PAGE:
Additional Resources

Landscape Painting: Essential Concepts and Techniques for Plein Air and Studio Practice
Chapter 3: Indoor and Outdoor Studios

On Location with Stasinos and Albala: Same Subject, Different Visions

“The Approach” – Five Essential Steps to Plein Air Painting

Ways of Interpreting Color: In the Studio vs. Plein Air


About Author

Mitchell Albala is a Seattle-based painter known for his semi-abstract and atmospheric landscapes. His book, "Landscape Painting: Essential Concepts and Techniques for Plein Air and Studio Practice," is a national bestseller with nearly 37,000 copies in print. Mitchell is also a popular workshop instructor at Gage Academy of Art in Seattle, Pacific Northwest Art School, Winslow Art Center, Daniel Smith Artist’s Materials, and Arte Umbria in Italy. He has lectured on Impressionism and landscape painting at the Seattle Art Museum and written for International Artist and Artists & Illustrators magazines. His popular painting blog, which serves as a companion to his book, was awarded #12 on’s Top 75 Painting Blogs.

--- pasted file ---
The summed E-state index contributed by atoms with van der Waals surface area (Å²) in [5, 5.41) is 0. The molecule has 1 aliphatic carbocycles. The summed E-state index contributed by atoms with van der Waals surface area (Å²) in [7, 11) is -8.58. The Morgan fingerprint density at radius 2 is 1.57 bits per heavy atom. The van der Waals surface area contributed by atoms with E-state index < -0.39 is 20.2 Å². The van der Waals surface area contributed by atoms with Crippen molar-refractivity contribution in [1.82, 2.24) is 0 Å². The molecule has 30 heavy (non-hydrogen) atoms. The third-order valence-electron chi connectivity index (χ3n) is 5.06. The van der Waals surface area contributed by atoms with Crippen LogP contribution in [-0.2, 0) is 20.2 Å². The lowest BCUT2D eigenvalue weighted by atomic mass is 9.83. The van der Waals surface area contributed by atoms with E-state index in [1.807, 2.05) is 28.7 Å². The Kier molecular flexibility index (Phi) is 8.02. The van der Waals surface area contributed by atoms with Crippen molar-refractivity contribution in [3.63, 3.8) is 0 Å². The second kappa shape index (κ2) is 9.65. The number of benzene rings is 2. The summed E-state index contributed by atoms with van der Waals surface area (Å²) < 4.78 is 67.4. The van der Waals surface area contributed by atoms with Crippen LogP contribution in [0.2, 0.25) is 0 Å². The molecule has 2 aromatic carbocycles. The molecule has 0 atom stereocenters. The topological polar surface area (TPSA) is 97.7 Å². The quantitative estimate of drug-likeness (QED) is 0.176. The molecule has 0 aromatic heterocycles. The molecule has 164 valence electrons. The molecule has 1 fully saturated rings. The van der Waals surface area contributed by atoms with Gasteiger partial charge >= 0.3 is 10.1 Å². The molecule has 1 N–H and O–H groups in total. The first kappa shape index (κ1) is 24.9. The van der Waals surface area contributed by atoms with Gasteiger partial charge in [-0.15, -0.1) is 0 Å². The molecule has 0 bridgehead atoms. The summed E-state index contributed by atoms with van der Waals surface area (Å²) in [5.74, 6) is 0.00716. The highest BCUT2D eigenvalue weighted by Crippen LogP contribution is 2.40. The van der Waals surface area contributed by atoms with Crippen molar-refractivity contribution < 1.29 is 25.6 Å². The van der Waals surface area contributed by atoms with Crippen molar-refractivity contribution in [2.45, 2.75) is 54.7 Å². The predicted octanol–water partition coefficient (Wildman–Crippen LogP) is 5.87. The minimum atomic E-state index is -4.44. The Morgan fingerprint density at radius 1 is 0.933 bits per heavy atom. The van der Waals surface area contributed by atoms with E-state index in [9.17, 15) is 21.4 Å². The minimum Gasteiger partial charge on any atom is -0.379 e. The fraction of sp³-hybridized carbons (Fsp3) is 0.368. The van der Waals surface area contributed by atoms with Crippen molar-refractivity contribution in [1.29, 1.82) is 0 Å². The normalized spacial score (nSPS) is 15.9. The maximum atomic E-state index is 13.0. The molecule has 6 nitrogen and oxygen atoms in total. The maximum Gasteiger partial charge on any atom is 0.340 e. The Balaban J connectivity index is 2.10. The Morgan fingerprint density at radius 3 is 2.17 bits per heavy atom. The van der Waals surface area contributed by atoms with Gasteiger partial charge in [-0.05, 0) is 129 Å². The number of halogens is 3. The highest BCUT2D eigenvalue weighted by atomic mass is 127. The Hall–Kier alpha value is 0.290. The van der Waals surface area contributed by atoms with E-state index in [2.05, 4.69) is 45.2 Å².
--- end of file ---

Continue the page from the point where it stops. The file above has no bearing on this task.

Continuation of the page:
1. I like the last comment from Matt that says it doesn’t matter where the work is done; what matters in the end is the quality. Plein air does not provide an excuse for bad work. That said, the fast and loose process outdoors, combined with the fast decisions results in dynamic results, versus the overworked studio work I tend to do. So, I can see the value of outdoor painting, and then keeping that style or technique in mind when working in the studio. Thanks for sharing this article.

  2. Ida M. Glazier on